Above all, getting better at anything requires experience. Unless you're some sort of prodigy, there's no way around it. There's a reason the phrase "practice makes perfect" is a cliché. It's popular because it's true. You can read about how to get better, you can watch videos, and listen to other experienced people give you tips, but at the end of the day, you need experience. Doing is the best type of learning. That's why young drivers are such a huge liability on the road.
We were all inexperienced drivers at one point. Some of us have progressed into much better drivers with that experience. Others, not so much (we never said experience guarantees greatness). In an attempt to try to make the roads safer and control some of the unstable variables of young drivers, some companies are now offering the ability to limit what their kids can and can't do in the car.
According to the National Highway Traffic Safety Administration
, there were 1,875 drivers between the ages of 15 and 20 who died from vehicle crashes in 2012 and 184,000 who were injured. That makes vehicle crashes the leading cause of death for that age group. Teens have a crash rate three times higher than the average person, according to the Insurance Institute for Highway Safety Highway Loss Data Institute
Still, does that call for essentially spying on kids with GPS tracking, speed controls, and restrictions on when and where they can drive like with Ford's MyKey? Let's weigh the positives and negatives.
1. Kids can often be reckless
Captain Obvious here to tell you that the young ones, contrary to every claim they make, don't actually know everything. Restricting what kids are able to do and not do on the road could make a huge difference in protecting them and everybody else on the road. If parents could keep the volume down on the radio, set a limit on where the car can go, put on a speed cap, and make sure the kids are wearing seat belts, it will keep reckless behavior in check and help maintain safety.
2. Parents can protect their auto investments
Cars aren't cheap, especially if they're buying something relatively new for their kids. Setting parental controls for when your kid is driving doubles as an extra insurance policy. Better driving means less chance of accidents, which means maintaining a car's value, which means happy owner.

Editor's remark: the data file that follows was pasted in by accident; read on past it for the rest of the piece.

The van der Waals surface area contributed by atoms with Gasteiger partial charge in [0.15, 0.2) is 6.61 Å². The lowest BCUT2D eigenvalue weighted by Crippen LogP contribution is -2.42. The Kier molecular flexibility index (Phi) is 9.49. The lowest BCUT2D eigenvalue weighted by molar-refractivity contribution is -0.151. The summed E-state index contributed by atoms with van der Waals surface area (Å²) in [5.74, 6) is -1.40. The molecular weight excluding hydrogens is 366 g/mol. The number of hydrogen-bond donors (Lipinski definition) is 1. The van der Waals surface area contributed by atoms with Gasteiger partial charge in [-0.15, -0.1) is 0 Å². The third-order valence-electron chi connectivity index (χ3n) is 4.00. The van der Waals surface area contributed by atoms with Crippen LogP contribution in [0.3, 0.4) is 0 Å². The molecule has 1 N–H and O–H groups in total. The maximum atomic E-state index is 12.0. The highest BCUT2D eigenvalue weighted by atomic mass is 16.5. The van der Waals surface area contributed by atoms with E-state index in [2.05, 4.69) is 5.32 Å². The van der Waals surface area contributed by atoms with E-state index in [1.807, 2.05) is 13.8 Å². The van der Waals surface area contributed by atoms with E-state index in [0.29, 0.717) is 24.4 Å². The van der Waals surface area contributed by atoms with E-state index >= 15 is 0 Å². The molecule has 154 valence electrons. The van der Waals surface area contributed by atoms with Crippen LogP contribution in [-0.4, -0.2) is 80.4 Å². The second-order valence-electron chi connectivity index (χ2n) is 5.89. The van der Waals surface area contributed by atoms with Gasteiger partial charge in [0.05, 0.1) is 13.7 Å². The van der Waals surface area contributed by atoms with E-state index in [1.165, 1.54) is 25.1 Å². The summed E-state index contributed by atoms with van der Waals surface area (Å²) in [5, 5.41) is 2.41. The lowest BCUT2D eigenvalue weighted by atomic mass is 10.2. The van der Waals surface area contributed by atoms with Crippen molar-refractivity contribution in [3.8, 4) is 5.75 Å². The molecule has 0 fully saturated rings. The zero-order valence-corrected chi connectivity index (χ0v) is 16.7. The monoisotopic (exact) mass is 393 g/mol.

This might seem a little ridiculous, but if parents have a tracking device in their kids' cars and can limit where they go, they won't have to constantly be texting or calling them as much. And if they're not texting them as much, there's a smaller chance that the kids will be reading and responding to those texts while driving and stressing about getting back to parents quickly.
You obviously can't completely eliminate the kids' abilities to text while driving, but considering how dangerous it is and how increasingly common it's becoming, anything could help.
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1. Experience is the best learning tool
I will forever hold that, above all else, experience is far and above the most effective way to learn and understand something. You can read, you can watch, you can listen to somebody else talk about it all you want, but nothing will be comprehended and retained like actually doing something.
2. Parents can't protect and control their kids forever
It's disheartening when you meet somebody who has never really been on their own before. The teen years are an incredibly important time in development. From my experience, being kept in a bubble will only hurt you. Kids need to learn how to handle various difficult situations on their own. Learning how to deal with your mistakes without assistance can play an incredibly helpful role in shaping who you become.
3. Being a teenager is basically about doing stuff you're not supposed to be doing
From the perspective of a teenager, let me put it eloquently: "Screw that." We've been young; we know the struggle of trying to get outside of the grasp of our parents. If my parents gave me the option of buying a crappy car and having to pay for it myself or getting a much nicer new vehicle and having my parents spy on me, I'm working my ass off to get that '89 Integra with 170,000 miles as quickly as I can.
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